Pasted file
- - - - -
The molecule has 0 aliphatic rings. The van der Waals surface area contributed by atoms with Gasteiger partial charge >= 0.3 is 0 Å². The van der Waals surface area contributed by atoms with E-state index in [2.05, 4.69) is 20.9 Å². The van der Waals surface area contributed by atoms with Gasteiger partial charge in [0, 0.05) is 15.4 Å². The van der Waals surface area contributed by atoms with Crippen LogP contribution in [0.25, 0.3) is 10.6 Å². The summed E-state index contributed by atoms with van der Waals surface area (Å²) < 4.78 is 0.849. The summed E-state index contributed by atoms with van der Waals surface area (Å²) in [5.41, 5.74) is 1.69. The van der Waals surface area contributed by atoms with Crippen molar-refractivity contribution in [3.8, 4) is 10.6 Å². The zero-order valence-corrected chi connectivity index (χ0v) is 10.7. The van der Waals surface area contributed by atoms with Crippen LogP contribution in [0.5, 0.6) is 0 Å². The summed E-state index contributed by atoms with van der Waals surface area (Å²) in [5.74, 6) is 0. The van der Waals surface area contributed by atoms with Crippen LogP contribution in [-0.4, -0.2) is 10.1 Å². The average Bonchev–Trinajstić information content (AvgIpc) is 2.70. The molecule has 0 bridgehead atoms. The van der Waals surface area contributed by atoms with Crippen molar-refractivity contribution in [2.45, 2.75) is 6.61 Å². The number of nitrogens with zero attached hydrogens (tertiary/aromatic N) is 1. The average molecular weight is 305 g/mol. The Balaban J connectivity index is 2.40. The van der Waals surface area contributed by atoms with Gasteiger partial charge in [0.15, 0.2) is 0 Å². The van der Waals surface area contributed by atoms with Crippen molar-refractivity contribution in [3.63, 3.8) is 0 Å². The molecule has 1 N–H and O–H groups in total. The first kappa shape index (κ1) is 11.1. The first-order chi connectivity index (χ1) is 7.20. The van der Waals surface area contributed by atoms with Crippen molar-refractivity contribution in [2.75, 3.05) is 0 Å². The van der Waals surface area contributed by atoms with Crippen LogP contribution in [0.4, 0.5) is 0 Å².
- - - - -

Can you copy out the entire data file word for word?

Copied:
The molecule has 0 aliphatic rings. The van der Waals surface area contributed by atoms with Gasteiger partial charge >= 0.3 is 0 Å². The van der Waals surface area contributed by atoms with E-state index in [2.05, 4.69) is 20.9 Å². The van der Waals surface area contributed by atoms with Gasteiger partial charge in [0, 0.05) is 15.4 Å². The van der Waals surface area contributed by atoms with Crippen LogP contribution in [0.25, 0.3) is 10.6 Å². The summed E-state index contributed by atoms with van der Waals surface area (Å²) < 4.78 is 0.849. The summed E-state index contributed by atoms with van der Waals surface area (Å²) in [5.41, 5.74) is 1.69. The van der Waals surface area contributed by atoms with Crippen molar-refractivity contribution in [3.8, 4) is 10.6 Å². The zero-order valence-corrected chi connectivity index (χ0v) is 10.7. The van der Waals surface area contributed by atoms with Crippen LogP contribution in [0.5, 0.6) is 0 Å². The summed E-state index contributed by atoms with van der Waals surface area (Å²) in [5.74, 6) is 0. The van der Waals surface area contributed by atoms with Crippen LogP contribution in [-0.4, -0.2) is 10.1 Å². The average Bonchev–Trinajstić information content (AvgIpc) is 2.70. The molecule has 0 bridgehead atoms. The van der Waals surface area contributed by atoms with Crippen molar-refractivity contribution in [2.45, 2.75) is 6.61 Å². The number of nitrogens with zero attached hydrogens (tertiary/aromatic N) is 1. The average molecular weight is 305 g/mol. The Balaban J connectivity index is 2.40. The van der Waals surface area contributed by atoms with Gasteiger partial charge in [0.15, 0.2) is 0 Å². The van der Waals surface area contributed by atoms with Crippen molar-refractivity contribution in [3.63, 3.8) is 0 Å². The molecule has 1 N–H and O–H groups in total. The first kappa shape index (κ1) is 11.1. The first-order chi connectivity index (χ1) is 7.20. The van der Waals surface area contributed by atoms with Crippen molar-refractivity contribution in [2.75, 3.05) is 0 Å². The van der Waals surface area contributed by atoms with Crippen LogP contribution in [0.4, 0.5) is 0 Å².